Should I sell underperforming shares and transfer them to my ISA?
30 July 2021
Question by Andy
I’ve been investing in stocks and shares for 20 odd years and over that time have transferred nearly all my investments into a stocks and shares ISA without having to pay cgt. I am now left though with three very underperforming shares that have lost money. My question is: should I sell these shares and transfer them into my ISA or leave them where they are. What other tax liability’s could I offset against them? I don’t have any more shares and have no plans to sell my house. I do still work and have a holiday home on my property. Many thanks
Answered by Ian Else
Thanks Andy, You have been doing the right thing.
Individual Savings Accounts (ISAs) grow free of capital gains and income tax. Each tax year adults can contribute a maximum of £20,000 to an ISA and you can invest in stocks, shares, and cash. They are a tax-efficient way of saving and less complicated because you do not have to consider the tax implication when you either switch investments within the ISA or make a withdrawal, although they are still subject to inheritance tax.
Capital gains tax is payable when you sell or dispose of an asset and make a profit. It is payable on most assets with a few exceptions, such as your main residence, your car or anything else with a limited life span such as a clock. The first £12,300 per year of any gain is currently tax free. Any gain in excess of that will be taxed at 10% or 20% depending on your other income. The only time this is different is with the sale of a residential property that is not exempt under the main residence rules, i.e., Buy to let or holiday home, when the capital gains tax increases to 18% or 28%.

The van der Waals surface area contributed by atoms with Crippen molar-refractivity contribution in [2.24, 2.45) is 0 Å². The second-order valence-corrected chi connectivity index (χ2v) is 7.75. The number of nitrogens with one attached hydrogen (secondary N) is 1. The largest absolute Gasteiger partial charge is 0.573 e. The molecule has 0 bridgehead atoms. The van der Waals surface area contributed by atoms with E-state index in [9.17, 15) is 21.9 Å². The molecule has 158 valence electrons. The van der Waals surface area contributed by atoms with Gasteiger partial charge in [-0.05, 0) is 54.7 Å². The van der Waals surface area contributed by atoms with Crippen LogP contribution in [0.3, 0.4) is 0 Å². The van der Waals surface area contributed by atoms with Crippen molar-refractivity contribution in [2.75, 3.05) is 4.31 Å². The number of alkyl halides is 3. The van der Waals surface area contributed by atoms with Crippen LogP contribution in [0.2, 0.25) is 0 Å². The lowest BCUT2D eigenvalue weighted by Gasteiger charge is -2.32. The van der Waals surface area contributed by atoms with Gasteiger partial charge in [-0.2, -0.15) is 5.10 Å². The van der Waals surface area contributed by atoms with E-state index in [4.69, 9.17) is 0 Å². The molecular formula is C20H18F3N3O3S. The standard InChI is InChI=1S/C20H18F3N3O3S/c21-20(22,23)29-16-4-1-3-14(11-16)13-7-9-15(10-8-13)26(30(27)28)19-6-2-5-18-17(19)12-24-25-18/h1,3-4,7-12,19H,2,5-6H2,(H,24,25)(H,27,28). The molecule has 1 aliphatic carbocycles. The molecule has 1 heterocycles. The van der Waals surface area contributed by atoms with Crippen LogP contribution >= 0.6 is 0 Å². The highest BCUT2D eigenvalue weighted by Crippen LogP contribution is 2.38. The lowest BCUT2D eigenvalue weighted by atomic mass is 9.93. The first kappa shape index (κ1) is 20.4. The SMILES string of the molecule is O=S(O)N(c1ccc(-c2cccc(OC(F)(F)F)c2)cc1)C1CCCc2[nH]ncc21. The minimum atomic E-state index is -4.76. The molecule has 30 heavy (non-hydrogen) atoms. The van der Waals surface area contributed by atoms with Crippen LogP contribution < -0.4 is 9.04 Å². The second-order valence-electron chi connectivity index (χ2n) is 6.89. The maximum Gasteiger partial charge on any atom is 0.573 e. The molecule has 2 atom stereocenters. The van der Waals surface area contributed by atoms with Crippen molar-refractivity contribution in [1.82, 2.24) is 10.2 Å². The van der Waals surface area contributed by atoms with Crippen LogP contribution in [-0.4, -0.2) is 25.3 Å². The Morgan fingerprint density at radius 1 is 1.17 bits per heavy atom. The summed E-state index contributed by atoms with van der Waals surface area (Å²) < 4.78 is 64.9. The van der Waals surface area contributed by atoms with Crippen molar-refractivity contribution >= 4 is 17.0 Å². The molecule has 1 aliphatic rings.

As you have alluded to, if you make a loss in one year it can be carried forward and offset against gains in future years. The maximum number of years you can carry forward the loss is four from the end of the tax year the loss was made in. In practice this would mean that if you sold the underperforming shares before April 5th 2022 you could still offset the losses against gains until 5th April 2026. Is there a possibility you might sell the holiday home before then or make other gains?
There is an old saying “Don’t let the tax tail wag the investment dog”. What this means is if you put the capital gains tax issue to one side would you retain those underperforming stocks? Even if the answer is yes, if you are not going to use the loss elsewhere, there is no reason not to sell them and repurchase them in an ISA. And because you are buying them back in an ISA you would not fall fowl of the 30-day rule which states that once you sell an asset if you repurchase the asset within 30-days the base cost will revert to the original cost before the asset was sold.
I hope this helps.
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I started working in financial services in 2008. Prior to that, I sailed professionally, working for Chay Blyth's BT Challenge. I've always wanted to help people, but was never smart enough to be a Doctor, so I help people with their finances instead. I'm passionate about offering cost-effective advice to as many people as possible.